Israel's attorney general has charged Prime Minister Benjamin Netanyahu with bribery, fraud and breach of trust in connection with three separate cases.
Mr Netanyahu is alleged to have accepted gifts from wealthy businessmen and dispensed favours to try to get more positive press coverage. He denies wrongdoing and says he is the victim of a "witch hunt" by his left-wing opponents and the media.
He has insisted he will not resign and is not legally obliged to do so.
But the announcement comes amid a political stand-off in Israel following two inconclusive general elections in April and September. On Wednesday, Mr Netanyahu's rival for the premiership, Benny Gantz, said he had been unable to command a majority in parliament and form a governing coalition.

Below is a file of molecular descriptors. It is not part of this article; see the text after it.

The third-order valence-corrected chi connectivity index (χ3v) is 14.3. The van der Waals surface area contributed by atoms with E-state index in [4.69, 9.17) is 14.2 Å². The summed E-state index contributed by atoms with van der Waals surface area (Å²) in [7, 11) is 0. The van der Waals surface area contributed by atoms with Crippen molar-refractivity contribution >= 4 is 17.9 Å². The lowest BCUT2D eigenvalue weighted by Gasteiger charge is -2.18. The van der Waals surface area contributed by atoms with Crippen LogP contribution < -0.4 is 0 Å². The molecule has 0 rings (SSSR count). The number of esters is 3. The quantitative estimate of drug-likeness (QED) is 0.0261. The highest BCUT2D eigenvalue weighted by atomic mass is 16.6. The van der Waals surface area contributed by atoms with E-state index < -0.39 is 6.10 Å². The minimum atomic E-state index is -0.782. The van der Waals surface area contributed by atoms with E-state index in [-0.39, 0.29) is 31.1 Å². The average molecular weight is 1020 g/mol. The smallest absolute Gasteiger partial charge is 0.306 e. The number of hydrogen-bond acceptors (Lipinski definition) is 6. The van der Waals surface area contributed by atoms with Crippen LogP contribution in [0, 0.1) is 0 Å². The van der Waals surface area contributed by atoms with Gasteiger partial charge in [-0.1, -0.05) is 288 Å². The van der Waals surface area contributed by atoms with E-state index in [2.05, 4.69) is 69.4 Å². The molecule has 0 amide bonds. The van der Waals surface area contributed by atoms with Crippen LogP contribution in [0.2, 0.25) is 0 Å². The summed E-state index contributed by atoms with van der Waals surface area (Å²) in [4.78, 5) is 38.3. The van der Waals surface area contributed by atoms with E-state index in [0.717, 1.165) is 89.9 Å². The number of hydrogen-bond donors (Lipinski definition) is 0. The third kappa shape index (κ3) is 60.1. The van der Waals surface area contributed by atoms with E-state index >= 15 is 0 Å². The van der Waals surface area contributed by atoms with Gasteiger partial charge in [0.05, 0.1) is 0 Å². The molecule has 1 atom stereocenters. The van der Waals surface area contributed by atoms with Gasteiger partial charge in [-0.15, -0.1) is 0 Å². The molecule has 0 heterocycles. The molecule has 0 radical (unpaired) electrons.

President Reuven Rivlin had given him the opportunity to try and form a government after Mr Netanyahu failed to do so.
Mr Rivlin formally asked lawmakers on Thursday to agree on a candidate for prime minister within 21 days and avoid an unprecedented third election in a year.